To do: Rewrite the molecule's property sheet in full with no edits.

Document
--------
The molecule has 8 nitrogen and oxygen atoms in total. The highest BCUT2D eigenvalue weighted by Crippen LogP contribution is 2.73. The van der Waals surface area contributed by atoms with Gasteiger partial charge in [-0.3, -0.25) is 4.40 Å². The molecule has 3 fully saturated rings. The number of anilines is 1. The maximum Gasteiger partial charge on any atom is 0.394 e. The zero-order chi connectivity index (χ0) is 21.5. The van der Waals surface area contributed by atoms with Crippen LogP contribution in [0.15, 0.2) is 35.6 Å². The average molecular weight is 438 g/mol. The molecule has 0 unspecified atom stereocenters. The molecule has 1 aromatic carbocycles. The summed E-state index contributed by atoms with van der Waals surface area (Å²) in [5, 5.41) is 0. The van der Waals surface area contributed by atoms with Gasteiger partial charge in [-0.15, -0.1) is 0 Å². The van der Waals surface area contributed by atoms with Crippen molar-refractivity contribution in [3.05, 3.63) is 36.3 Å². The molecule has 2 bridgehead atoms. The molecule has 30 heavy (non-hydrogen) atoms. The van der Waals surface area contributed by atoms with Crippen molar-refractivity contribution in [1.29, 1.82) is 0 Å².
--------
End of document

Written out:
The molecule has 8 nitrogen and oxygen atoms in total. The highest BCUT2D eigenvalue weighted by Crippen LogP contribution is 2.73. The van der Waals surface area contributed by atoms with Gasteiger partial charge in [-0.3, -0.25) is 4.40 Å². The molecule has 3 fully saturated rings. The number of anilines is 1. The maximum Gasteiger partial charge on any atom is 0.394 e. The zero-order chi connectivity index (χ0) is 21.5. The van der Waals surface area contributed by atoms with Crippen LogP contribution in [0.15, 0.2) is 35.6 Å². The average molecular weight is 438 g/mol. The molecule has 0 unspecified atom stereocenters. The molecule has 1 aromatic carbocycles. The summed E-state index contributed by atoms with van der Waals surface area (Å²) in [5, 5.41) is 0. The van der Waals surface area contributed by atoms with Gasteiger partial charge in [-0.15, -0.1) is 0 Å². The van der Waals surface area contributed by atoms with Crippen molar-refractivity contribution in [3.05, 3.63) is 36.3 Å². The molecule has 2 bridgehead atoms. The molecule has 30 heavy (non-hydrogen) atoms. The van der Waals surface area contributed by atoms with Crippen molar-refractivity contribution in [1.29, 1.82) is 0 Å².